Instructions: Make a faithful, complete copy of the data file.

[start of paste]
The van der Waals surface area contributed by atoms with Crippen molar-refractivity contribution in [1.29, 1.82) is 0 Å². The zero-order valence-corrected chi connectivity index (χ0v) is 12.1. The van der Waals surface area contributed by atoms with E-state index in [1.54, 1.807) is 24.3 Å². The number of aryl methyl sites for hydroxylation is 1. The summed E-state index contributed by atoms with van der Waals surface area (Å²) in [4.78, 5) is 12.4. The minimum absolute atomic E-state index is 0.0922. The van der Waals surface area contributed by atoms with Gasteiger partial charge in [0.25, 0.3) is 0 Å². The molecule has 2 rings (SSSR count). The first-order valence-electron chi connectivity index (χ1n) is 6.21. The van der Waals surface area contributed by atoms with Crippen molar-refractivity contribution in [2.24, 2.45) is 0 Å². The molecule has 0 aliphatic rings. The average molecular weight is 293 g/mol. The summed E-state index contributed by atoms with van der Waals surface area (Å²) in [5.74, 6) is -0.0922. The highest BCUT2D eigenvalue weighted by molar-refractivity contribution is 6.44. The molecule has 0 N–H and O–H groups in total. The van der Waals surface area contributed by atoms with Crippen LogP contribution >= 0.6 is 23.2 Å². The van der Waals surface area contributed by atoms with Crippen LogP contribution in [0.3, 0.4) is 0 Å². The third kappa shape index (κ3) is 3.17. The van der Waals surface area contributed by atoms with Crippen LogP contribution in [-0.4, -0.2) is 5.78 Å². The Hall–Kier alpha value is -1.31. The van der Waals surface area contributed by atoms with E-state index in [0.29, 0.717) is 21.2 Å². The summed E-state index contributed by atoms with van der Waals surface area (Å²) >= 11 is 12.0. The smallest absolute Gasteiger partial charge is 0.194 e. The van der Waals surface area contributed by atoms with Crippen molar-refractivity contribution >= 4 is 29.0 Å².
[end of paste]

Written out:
The van der Waals surface area contributed by atoms with Crippen molar-refractivity contribution in [1.29, 1.82) is 0 Å². The zero-order valence-corrected chi connectivity index (χ0v) is 12.1. The van der Waals surface area contributed by atoms with E-state index in [1.54, 1.807) is 24.3 Å². The number of aryl methyl sites for hydroxylation is 1. The summed E-state index contributed by atoms with van der Waals surface area (Å²) in [4.78, 5) is 12.4. The minimum absolute atomic E-state index is 0.0922. The van der Waals surface area contributed by atoms with Gasteiger partial charge in [0.25, 0.3) is 0 Å². The molecule has 2 rings (SSSR count). The first-order valence-electron chi connectivity index (χ1n) is 6.21. The van der Waals surface area contributed by atoms with Crippen molar-refractivity contribution in [2.24, 2.45) is 0 Å². The molecule has 0 aliphatic rings. The average molecular weight is 293 g/mol. The summed E-state index contributed by atoms with van der Waals surface area (Å²) in [5.74, 6) is -0.0922. The highest BCUT2D eigenvalue weighted by molar-refractivity contribution is 6.44. The molecule has 0 N–H and O–H groups in total. The van der Waals surface area contributed by atoms with Crippen LogP contribution >= 0.6 is 23.2 Å². The van der Waals surface area contributed by atoms with Crippen LogP contribution in [0.3, 0.4) is 0 Å². The third kappa shape index (κ3) is 3.17. The van der Waals surface area contributed by atoms with Crippen LogP contribution in [-0.4, -0.2) is 5.78 Å². The Hall–Kier alpha value is -1.31. The van der Waals surface area contributed by atoms with E-state index in [0.29, 0.717) is 21.2 Å². The summed E-state index contributed by atoms with van der Waals surface area (Å²) >= 11 is 12.0. The smallest absolute Gasteiger partial charge is 0.194 e. The van der Waals surface area contributed by atoms with Crippen molar-refractivity contribution >= 4 is 29.0 Å².